.  .    .    .

We bought our first groceries of Mrs. Robert Phin, of Strathdee, simply because she is an inimitable conversationalist. She is expansive, too, about family matters, and tells us certain of her ‘mon’s’ faults which it would be more seemly to keep in the safe shelter of her own bosom.

Rab takes a wee drappie too much, it appears, and takes it so often that he has little time to earn an honest penny for his family. This is bad enough; but the fact that Mrs. Phin has been twice wed before, and that in each case she innocently chose a ne’er-do-weel for a mate, makes her a trifle cynical. She told me that she had laid twa husbands in the kirk-yard near which her little shop stands, and added cheerfully, as I made some sympathetic response, ‘An’ I hope it’ll no’ be lang afore I box Rab!’

Salemina objects to the shop because it is so disorderly. Soap and sugar, tea and bloaters, starch and gingham, lead pencils and sausages, lie side by side cosily. Boxes of pins are kept on top of kegs of herrings. Tins of coffee are distributed impartially anywhere and everywhere, and the bacon sometimes reposes in a glass case with small-wares and findings, out of the reach of Alexander’s dogs.

Alexander is one of a brood, or perhaps I should say three broods, of children which wander among the barrels and boxes and hams and winceys seeking what they may devour,—a handful of sugar, a prune, or a sweetie.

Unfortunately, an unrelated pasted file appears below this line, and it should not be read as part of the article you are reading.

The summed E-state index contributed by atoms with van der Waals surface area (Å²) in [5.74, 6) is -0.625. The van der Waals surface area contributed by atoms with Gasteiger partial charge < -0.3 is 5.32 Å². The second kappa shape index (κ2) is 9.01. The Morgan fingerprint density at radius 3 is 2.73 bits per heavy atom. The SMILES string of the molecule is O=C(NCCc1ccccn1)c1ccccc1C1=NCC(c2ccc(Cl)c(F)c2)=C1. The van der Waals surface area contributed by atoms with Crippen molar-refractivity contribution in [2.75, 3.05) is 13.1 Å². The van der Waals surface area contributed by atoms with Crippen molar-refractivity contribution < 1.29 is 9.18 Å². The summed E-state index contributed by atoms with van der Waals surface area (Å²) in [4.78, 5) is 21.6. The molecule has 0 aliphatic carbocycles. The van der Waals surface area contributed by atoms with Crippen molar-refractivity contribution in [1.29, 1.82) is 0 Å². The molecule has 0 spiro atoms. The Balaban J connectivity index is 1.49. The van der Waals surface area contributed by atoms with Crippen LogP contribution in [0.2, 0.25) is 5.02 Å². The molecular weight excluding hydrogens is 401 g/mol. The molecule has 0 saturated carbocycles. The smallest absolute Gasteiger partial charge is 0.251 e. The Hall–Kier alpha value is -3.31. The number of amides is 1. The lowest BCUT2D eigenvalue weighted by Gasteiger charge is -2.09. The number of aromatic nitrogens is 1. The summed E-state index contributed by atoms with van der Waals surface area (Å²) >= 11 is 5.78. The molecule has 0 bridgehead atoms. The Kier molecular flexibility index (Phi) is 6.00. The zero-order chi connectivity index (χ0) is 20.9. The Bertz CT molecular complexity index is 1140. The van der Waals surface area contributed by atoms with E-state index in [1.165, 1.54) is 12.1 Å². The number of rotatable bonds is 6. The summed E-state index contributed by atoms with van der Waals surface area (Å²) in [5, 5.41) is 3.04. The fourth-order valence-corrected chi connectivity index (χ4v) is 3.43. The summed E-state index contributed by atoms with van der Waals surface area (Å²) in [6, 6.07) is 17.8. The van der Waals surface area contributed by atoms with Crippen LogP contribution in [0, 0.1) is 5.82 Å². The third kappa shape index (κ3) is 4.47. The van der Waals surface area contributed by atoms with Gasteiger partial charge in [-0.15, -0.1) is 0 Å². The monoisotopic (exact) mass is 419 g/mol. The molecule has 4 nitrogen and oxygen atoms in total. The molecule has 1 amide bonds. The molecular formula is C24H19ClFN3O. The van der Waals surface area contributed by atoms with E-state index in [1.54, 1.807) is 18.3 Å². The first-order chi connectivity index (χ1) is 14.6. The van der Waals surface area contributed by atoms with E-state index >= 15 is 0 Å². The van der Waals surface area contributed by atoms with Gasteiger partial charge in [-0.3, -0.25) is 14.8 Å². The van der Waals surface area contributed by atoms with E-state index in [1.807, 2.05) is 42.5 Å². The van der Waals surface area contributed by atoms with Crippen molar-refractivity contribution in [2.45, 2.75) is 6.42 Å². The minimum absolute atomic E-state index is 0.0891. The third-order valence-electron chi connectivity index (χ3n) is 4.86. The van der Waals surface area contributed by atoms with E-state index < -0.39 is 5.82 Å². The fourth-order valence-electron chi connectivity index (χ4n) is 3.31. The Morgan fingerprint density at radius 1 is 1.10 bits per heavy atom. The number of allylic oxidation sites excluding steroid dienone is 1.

We often see the bairns at their luncheon or dinner in a little room just off the shop, Alexander the Small always sitting or kneeling on a ‘creepie,’ holding his plate down firmly with the left hand and eating with the right, whether the food be fish, porridge, or broth. In the Phin family the person who does not hold his plate down runs the risk of losing it to one of the other children or to the dogs, who, with eager eye and reminding paw, gather round the hospitable board, licking their chops hopefully.

I enjoy these scenes very much, but, alas! I can no longer witness them as often as formerly.

This morning Mrs. Phin greeted me with some embarrassment.

“Maybe ye’ll no’ ken me,” she said, her usually clear speech a little blurred. “It’s the teeth. I’ve mislaid ‘em somewhere. I paid far too much siller for ‘em to wear ‘em ilka day. Sometimes I rest ‘em in the teabox to keep ‘em awa’ frae the bairns, but I canna find ‘em theer. I’m thinkin’ maybe they’ll be in the rice, but I’ve been ower thrang to luik!”